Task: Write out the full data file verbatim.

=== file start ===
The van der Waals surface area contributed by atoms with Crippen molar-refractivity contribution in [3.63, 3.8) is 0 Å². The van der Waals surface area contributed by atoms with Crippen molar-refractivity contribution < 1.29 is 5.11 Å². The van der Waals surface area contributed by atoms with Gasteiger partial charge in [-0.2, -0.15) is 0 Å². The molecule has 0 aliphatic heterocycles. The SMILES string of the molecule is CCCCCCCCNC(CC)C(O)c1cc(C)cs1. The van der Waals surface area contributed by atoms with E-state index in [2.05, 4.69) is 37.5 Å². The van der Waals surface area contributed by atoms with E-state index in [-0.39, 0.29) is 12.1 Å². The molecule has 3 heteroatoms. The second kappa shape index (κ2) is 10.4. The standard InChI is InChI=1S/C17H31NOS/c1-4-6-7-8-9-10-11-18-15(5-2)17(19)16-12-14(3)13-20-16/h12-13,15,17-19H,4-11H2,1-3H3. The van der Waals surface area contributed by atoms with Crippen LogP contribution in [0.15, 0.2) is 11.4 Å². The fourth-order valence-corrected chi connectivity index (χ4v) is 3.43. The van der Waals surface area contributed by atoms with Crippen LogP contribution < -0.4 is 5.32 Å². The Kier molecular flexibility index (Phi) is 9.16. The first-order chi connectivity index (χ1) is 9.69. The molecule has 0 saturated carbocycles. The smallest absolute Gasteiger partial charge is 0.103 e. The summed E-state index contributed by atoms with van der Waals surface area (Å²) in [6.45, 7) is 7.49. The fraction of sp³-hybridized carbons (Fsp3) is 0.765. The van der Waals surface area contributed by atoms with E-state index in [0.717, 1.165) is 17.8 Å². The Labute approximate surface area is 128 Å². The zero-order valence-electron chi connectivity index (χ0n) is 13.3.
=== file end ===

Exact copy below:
The van der Waals surface area contributed by atoms with Crippen molar-refractivity contribution in [3.63, 3.8) is 0 Å². The van der Waals surface area contributed by atoms with Crippen molar-refractivity contribution < 1.29 is 5.11 Å². The van der Waals surface area contributed by atoms with Gasteiger partial charge in [-0.2, -0.15) is 0 Å². The molecule has 0 aliphatic heterocycles. The SMILES string of the molecule is CCCCCCCCNC(CC)C(O)c1cc(C)cs1. The van der Waals surface area contributed by atoms with E-state index in [2.05, 4.69) is 37.5 Å². The van der Waals surface area contributed by atoms with E-state index in [-0.39, 0.29) is 12.1 Å². The molecule has 3 heteroatoms. The second kappa shape index (κ2) is 10.4. The standard InChI is InChI=1S/C17H31NOS/c1-4-6-7-8-9-10-11-18-15(5-2)17(19)16-12-14(3)13-20-16/h12-13,15,17-19H,4-11H2,1-3H3. The van der Waals surface area contributed by atoms with Crippen LogP contribution in [0.15, 0.2) is 11.4 Å². The fourth-order valence-corrected chi connectivity index (χ4v) is 3.43. The van der Waals surface area contributed by atoms with Crippen LogP contribution < -0.4 is 5.32 Å². The Kier molecular flexibility index (Phi) is 9.16. The first-order chi connectivity index (χ1) is 9.69. The molecule has 0 saturated carbocycles. The smallest absolute Gasteiger partial charge is 0.103 e. The summed E-state index contributed by atoms with van der Waals surface area (Å²) in [6.45, 7) is 7.49. The fraction of sp³-hybridized carbons (Fsp3) is 0.765. The van der Waals surface area contributed by atoms with E-state index in [0.717, 1.165) is 17.8 Å². The Labute approximate surface area is 128 Å². The zero-order valence-electron chi connectivity index (χ0n) is 13.3.